To identify and prioritise material topics Cybercom engaged with its stakeholders through the following channels: 

Stakeholder Group                Method of engagement
Clients

 

·      Ongoing dialogue via Cybercom’s key account managers and other sales representatives and consultants

·      Client surveys

·      Interviews

Employees

 

·      Biweekly “pulse checks”

·      Interviews

·      Ongoing engagement

Investors and owners

 

·      Annual general meeting

·      Board work

·      Interviews

Suppliers ·      Suppliers’ Code of Conduct

What actions were taken by Cybercom to promote ethical business behaviour?

In its 2019 Sustainability Report Cybercom reports that it took the following actions for promoting ethical business behaviour:

  • Implementing a Code of Business Ethics and Conduct
  • Cybercom’s Code of Business Ethics and Conduct applies to all employees and sets standards for employee professionalism and integrity. All employees complete web-based training sessions aimed at preventing corruption, based on the Code of Business Ethics and Conduct and containing various possible dilemmas on which employees must take a position. In 2019, Cybercom also used a whistle-blower channel for anonymous reporting of violations of the Code of Business Ethics and Conduct. Reports were dealt with by an external party. During the year, there were no cases of corrupt conduct or discrimination reported.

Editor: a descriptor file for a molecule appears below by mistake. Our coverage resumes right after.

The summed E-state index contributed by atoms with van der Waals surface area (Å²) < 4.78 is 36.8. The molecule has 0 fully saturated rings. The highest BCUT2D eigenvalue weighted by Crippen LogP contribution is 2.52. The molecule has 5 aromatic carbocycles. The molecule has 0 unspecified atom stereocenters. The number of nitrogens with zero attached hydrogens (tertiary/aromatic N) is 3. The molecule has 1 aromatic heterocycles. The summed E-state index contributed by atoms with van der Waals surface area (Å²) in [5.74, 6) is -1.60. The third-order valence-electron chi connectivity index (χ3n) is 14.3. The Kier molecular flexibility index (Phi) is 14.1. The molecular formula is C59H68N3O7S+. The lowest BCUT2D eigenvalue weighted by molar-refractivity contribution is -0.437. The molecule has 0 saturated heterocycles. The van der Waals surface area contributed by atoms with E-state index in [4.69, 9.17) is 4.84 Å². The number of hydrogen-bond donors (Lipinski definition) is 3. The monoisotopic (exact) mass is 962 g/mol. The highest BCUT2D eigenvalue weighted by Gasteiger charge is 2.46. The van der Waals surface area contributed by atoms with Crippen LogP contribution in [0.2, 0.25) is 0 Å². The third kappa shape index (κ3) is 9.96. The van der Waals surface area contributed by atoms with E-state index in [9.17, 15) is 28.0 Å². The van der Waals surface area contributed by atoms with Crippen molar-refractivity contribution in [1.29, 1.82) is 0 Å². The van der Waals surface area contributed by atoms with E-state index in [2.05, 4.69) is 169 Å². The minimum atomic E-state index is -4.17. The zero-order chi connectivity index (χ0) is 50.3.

• Promoting information security and data protection
  • Cybercom works systematically with information security, based on the company’s information security and data protection policy. The work is aimed at protecting Cybercom against intentional and unintentional threats and complying with applicable laws, regulations and the requirements and expectations of employees and clients. When GDPR (General Data Protection Regulation) went into full effect in 2018, Cybercom implemented a new security organisation and new policies and instructions to ensure compliance and raise the level of protection. Skills transfer and the exchange of experience among Cybercom’s internal security organisation and Cybercom’s IT secure business area were reinforced during the year, and are creating added value for Cybercom and its clients. In 2019, Cybercom had no cases of loss of client data.
  • Implementing a Suppliers’ Code of Conduct
  • All Cybercom suppliers must sign Cybercom’s Suppliers’ Code of Conduct, which aligns with the Cybercom Code of Business Ethics and Conduct in all material respects, including environmental guidelines. Thus, the Suppliers’ Code of Conduct covers the same areas as Cybercom’s internal Code of Business Ethics and Conduct – except for financial reporting and external communication. Both Cybercom’s internal Code of Business Ethics and Conduct and the Suppliers’ Code of Conduct are available on cybercom.com.